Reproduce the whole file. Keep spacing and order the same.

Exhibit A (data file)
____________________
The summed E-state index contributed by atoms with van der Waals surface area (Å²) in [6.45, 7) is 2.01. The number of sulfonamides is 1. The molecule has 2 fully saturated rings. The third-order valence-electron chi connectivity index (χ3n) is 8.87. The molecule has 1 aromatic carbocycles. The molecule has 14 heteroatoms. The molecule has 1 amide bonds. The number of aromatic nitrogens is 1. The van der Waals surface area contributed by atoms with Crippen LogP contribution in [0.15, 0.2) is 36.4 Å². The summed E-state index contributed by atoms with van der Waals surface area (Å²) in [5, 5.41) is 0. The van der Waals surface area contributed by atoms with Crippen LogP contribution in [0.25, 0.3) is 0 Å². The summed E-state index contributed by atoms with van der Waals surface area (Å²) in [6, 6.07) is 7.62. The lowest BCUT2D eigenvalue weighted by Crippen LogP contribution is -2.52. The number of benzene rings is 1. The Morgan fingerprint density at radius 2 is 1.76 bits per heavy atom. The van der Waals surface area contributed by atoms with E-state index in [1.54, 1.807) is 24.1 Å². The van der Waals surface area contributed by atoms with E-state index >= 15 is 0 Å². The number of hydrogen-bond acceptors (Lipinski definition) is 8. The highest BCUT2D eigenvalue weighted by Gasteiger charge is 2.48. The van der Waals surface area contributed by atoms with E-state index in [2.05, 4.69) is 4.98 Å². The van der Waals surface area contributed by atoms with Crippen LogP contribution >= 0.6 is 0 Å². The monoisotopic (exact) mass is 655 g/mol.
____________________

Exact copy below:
The summed E-state index contributed by atoms with van der Waals surface area (Å²) in [6.45, 7) is 2.01. The number of sulfonamides is 1. The molecule has 2 fully saturated rings. The third-order valence-electron chi connectivity index (χ3n) is 8.87. The molecule has 1 aromatic carbocycles. The molecule has 14 heteroatoms. The molecule has 1 amide bonds. The number of aromatic nitrogens is 1. The van der Waals surface area contributed by atoms with Crippen LogP contribution in [0.15, 0.2) is 36.4 Å². The summed E-state index contributed by atoms with van der Waals surface area (Å²) in [5, 5.41) is 0. The van der Waals surface area contributed by atoms with Crippen LogP contribution in [0.25, 0.3) is 0 Å². The summed E-state index contributed by atoms with van der Waals surface area (Å²) in [6, 6.07) is 7.62. The lowest BCUT2D eigenvalue weighted by Crippen LogP contribution is -2.52. The number of benzene rings is 1. The Morgan fingerprint density at radius 2 is 1.76 bits per heavy atom. The van der Waals surface area contributed by atoms with E-state index in [1.54, 1.807) is 24.1 Å². The van der Waals surface area contributed by atoms with E-state index >= 15 is 0 Å². The number of hydrogen-bond acceptors (Lipinski definition) is 8. The highest BCUT2D eigenvalue weighted by Gasteiger charge is 2.48. The van der Waals surface area contributed by atoms with E-state index in [2.05, 4.69) is 4.98 Å². The van der Waals surface area contributed by atoms with Crippen LogP contribution >= 0.6 is 0 Å². The monoisotopic (exact) mass is 655 g/mol.